God has blessed Hope Meadow this year with numerous flowers, pollinators, and birds! Many people visit and appreciate the uplifting blooms, inspecting the small butterfly skippers, and enjoying the monarchs. Most of the yellow flowers in the meadow are Black-eyed Susan. The light purple flowers are Wild Bergamot (Monarda fistulosa). Wild Bergamot is a great pollinator plant. It will attract large swallowtail butterflies, and hummingbirds love to drink the nectar. We also have dark purple flowers near the Ephrata Rail-Trail that are butterfly magnets called Dense Blazing Star (Liatris spicata). The birdbox near the Rail-Trail has hosted a family of Tree Swallows all summer. They currently have their second set of chicks. Many trail-users enjoy stopping and watching them swoop in and feed the nestlings.
Dense Blazing Star Liatris spicata
Hope Meadow is also Lancaster County’s first Sacred Grounds! Sacred Grounds is a program through the National Wildlife Federation that recognizes congregations, houses of worship, and faith-based communities that create wildlife habitats and actively link faith practices and caring for the environment. Hope Meadow provides food, water, cover, places to raise young, and sustainable practices. Hope Meadow is also a Monarch Waystation. To become a Monarch Waystation, the location must have good exposure to the sun for the plants and the butterflies, provide shelter, contain milkweed and nectar plants, and have a management plan. The meadow has many shelter areas for monarchs. Monarch butterflies rest for the night in our pine trees that grow alongside the meadow. The meadow has three types of milkweed plants that monarch caterpillars eat: Butterfly weed, Common milkweed, and Swamp milkweed.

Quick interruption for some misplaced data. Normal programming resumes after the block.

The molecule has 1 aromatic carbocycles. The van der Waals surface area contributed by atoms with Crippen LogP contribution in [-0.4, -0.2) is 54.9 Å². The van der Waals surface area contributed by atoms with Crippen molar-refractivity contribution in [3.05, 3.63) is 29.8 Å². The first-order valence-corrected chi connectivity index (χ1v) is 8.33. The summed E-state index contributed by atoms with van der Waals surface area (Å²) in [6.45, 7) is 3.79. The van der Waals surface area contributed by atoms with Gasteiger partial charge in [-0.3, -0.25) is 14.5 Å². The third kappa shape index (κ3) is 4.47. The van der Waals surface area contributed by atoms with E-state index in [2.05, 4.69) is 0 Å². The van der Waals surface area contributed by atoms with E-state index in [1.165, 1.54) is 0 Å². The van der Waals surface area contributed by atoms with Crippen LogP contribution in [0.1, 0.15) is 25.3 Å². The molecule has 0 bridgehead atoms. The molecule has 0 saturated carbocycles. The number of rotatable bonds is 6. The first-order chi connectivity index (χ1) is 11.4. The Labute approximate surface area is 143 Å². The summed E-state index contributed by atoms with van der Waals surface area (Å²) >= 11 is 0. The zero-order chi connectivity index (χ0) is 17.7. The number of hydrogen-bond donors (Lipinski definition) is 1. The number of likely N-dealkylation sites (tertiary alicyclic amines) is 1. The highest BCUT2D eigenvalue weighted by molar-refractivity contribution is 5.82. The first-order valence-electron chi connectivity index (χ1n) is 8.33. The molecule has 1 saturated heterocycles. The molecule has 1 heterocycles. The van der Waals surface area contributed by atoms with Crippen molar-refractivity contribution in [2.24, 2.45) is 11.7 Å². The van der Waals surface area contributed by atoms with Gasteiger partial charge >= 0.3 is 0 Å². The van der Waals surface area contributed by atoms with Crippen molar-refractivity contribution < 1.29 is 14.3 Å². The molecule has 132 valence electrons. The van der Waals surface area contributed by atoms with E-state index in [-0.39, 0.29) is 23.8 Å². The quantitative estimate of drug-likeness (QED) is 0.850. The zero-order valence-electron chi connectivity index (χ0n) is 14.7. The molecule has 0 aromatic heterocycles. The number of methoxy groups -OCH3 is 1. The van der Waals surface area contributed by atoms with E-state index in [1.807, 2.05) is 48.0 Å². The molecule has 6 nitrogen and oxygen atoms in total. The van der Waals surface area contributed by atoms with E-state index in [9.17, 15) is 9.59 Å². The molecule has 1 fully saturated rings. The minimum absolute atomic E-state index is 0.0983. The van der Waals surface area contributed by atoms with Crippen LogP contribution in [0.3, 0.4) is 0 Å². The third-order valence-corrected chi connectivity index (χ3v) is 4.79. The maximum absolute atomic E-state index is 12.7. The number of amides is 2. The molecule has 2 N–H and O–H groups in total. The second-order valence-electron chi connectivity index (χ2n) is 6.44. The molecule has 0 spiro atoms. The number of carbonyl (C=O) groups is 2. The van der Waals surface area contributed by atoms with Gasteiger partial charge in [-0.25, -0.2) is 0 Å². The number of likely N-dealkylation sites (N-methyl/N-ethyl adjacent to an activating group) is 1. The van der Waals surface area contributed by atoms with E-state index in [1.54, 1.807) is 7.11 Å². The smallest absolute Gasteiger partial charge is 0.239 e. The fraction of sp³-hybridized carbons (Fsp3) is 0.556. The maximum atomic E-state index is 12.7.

We are well into the design process for the sign for Hope Meadow. We plan to have the placard installed by the end of October. Stay tuned for a September Monarch tagging event in Hope Meadow!
Purple Wild Bergamot Monarda fistulosa